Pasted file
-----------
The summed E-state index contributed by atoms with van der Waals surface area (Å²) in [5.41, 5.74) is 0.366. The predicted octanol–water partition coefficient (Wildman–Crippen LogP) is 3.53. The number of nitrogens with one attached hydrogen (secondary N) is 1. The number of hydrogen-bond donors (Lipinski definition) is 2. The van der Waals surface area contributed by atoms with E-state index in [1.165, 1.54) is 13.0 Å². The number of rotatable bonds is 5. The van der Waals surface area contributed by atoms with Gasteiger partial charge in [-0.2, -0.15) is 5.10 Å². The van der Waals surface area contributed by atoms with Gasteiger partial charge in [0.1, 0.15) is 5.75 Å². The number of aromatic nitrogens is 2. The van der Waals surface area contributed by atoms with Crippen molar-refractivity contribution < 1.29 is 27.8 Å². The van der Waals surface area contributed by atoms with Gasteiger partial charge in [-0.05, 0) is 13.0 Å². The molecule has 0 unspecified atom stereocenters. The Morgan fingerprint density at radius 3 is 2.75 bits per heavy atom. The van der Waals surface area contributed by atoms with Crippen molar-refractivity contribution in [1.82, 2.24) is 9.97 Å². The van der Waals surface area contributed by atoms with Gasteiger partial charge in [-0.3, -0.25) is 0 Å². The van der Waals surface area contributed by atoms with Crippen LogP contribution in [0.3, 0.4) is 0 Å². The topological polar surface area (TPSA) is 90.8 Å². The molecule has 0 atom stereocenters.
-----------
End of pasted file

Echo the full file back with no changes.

The summed E-state index contributed by atoms with van der Waals surface area (Å²) in [5.41, 5.74) is 0.366. The predicted octanol–water partition coefficient (Wildman–Crippen LogP) is 3.53. The number of nitrogens with one attached hydrogen (secondary N) is 1. The number of hydrogen-bond donors (Lipinski definition) is 2. The van der Waals surface area contributed by atoms with E-state index in [1.165, 1.54) is 13.0 Å². The number of rotatable bonds is 5. The van der Waals surface area contributed by atoms with Gasteiger partial charge in [-0.2, -0.15) is 5.10 Å². The van der Waals surface area contributed by atoms with Gasteiger partial charge in [0.1, 0.15) is 5.75 Å². The number of aromatic nitrogens is 2. The van der Waals surface area contributed by atoms with Crippen molar-refractivity contribution < 1.29 is 27.8 Å². The van der Waals surface area contributed by atoms with Gasteiger partial charge in [-0.05, 0) is 13.0 Å². The molecule has 0 unspecified atom stereocenters. The Morgan fingerprint density at radius 3 is 2.75 bits per heavy atom. The van der Waals surface area contributed by atoms with Crippen molar-refractivity contribution in [1.82, 2.24) is 9.97 Å². The van der Waals surface area contributed by atoms with Gasteiger partial charge in [-0.3, -0.25) is 0 Å². The van der Waals surface area contributed by atoms with Crippen LogP contribution in [0.3, 0.4) is 0 Å². The topological polar surface area (TPSA) is 90.8 Å². The molecule has 0 atom stereocenters.